Alabama farm economy compared to kaleidoscope

Alabama farm economy compared to kaleidoscope

• At any given time, about a third of farmers are making money, a third are breaking even, while the remaining third are not turning a profit.

A few years ago, a television drug advertisement pointed out how life often comes in twos.

Paraphrasing this, an Alabama Extension economist says farm profitability typically comes in thirds.

“At any given time, about a third of farmers are making money, a third are breaking even, while the remaining third are not turning a profit,” says Max Runge, an Alabama Cooperative Extension System agricultural economist.

Runge formulated this view after being challenged a few weeks ago by a reporter’s passing question about whether farming was profitable.

He remembers being taken aback by the question and temporarily left at a loss for words.

Runge says it is a great question — an obvious question — but one that had never been asked during his long tenure as a farm economist.

The question prompted some deep thought on his part.

After thinking about it, Runge says the Alabama’s farming landscape could be compared to a kaleidoscope, one that always changes colors and shapes and that is more subject to market and weather fluctuations than farm sectors in other parts of the country.

How most producers fare from year to year boils down to the types of crops they raise, where they live and how well they deal with unexpected events such as weather and economic factors.

As a state that stretches from the mountains to the sea, Alabama possesses several different climatic regions — another big factor in how farm fortunes play out year after year.

Runge says the 2011 crop served as case in point of how this kaleidoscope constantly changed, how unanticipated events work to the advantage of some segments of Alabama farming sectors and to the distinct disadvantage of others.

“The Wiregrass in southeast Alabama reeled from drought, a factor complicated by equally severe droughts in Texas and Oklahoma,” “We typically aren’t affected by what happens in these two states, but last year severe drought forced a sell-off of huge numbers of cattle. What remained placed a heavy demand on hay supplies, driving up hay costs in Alabama and the Southeast in general.”

Good commodity prices, scorching drought

For southeast Alabama row-crop producers, the 2011 crop year was fraught with irony — good commodity prices but little to sell due to the effects of scorching drought.

Meanwhile, in the geographic opposite end of Alabama, northwest row-crop producers fared considerably better. “Growing conditions were good, prices were fair — not exactly a record year but a good one,” Runge says.

Only a few months later, as Alabama producers entered the 2012 crop year, conditions had changed decidedly for the better.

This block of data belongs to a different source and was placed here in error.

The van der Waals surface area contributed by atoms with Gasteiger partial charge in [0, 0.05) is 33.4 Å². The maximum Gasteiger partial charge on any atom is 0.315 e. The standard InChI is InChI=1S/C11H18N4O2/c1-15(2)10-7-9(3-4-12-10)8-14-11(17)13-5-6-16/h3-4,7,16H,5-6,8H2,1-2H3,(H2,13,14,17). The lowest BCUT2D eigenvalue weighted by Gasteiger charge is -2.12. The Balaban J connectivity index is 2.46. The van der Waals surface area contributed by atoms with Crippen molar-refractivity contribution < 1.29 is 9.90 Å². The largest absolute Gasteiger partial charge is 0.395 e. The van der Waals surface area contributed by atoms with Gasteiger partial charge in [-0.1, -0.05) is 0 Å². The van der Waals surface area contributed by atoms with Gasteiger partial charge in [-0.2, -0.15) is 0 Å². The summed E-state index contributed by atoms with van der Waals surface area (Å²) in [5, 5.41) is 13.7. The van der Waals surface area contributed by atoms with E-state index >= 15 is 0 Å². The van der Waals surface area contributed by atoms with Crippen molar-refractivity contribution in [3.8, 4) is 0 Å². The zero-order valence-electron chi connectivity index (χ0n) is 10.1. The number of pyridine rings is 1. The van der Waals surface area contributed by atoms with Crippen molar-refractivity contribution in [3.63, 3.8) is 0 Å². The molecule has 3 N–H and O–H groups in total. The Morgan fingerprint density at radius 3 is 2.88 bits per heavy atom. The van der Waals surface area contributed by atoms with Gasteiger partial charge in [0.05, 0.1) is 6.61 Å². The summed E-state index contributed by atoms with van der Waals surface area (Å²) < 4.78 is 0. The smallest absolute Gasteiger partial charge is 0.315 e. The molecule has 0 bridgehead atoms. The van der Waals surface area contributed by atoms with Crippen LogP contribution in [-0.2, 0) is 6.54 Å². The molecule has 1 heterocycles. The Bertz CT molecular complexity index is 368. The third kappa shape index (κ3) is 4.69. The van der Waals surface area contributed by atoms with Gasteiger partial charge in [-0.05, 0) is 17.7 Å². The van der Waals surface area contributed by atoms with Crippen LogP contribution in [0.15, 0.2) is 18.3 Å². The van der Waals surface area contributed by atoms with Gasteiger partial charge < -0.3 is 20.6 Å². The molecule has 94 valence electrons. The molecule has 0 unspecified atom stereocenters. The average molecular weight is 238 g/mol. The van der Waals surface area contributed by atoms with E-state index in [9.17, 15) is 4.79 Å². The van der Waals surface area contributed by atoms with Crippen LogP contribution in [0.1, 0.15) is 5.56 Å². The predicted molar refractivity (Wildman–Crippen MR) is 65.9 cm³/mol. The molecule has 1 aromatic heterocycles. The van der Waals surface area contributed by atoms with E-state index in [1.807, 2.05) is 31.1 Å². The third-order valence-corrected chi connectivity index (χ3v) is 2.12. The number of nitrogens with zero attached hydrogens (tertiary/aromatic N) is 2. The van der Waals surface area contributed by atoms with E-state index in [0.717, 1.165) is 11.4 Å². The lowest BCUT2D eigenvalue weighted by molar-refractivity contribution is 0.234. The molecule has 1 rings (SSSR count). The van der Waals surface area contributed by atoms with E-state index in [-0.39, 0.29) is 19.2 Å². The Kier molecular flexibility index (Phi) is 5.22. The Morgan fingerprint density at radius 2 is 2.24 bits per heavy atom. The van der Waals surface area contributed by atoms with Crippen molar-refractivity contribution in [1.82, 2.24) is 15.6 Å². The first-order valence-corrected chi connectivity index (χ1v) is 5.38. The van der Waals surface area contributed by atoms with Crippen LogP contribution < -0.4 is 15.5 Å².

While input costs had climbed, cattle producers were still enjoying exceptionally good prices. Meanwhile Alabama row-crop producers were anticipating good prices for most commodities. Spring planting conditions were optimal throughout the state.

Then drought conditions set in, and fields and cropland began drying up, so did the optimism of the state’s row-crop producers.

Conditions were even worse in the Midwest, which worked to drive soybean and corn prices higher.

Then, the kaleidoscope went another turn and conditions changed for the better throughout much of Alabama. “As harvest rolled around, corn and soybean yields were not as bad as expected, and while prices went down, they still ended up at good levels,” Runge says.

Some irony was mixed in too.

Runge says Alabama producers can expect record yields for soybeans, cotton and peanuts, though prices turned out to be a mixed bag — good for corn and soybeans, though not so good for peanuts and cotton.

Another factor that contributes significantly to this kaleidoscopic effect in Alabama is that row-crop producers don’t produce enough to affect national commodity prices. Consequently, they’re at the mercy of conditions in the rest of the nation, primarily the Midwest, which dominates corn and soybean production.

“It really is a different picture in the Midwest than other parts of the country,” Runge says. “Land productivity is much higher and the farm economy is less diversified and, consequently, less prone to this kaleidoscopic effect common in Alabama.”

Runge says he was reminded of this recently following a conversation with a Midwestern row-crop producer.

“He talked about his good three- to four-year run and how he felt for farmers in the Southeast who deal with all these wild cards,” Runge says. “He sees farming in the Southeast as quite a challenge compared to where he’s from.”

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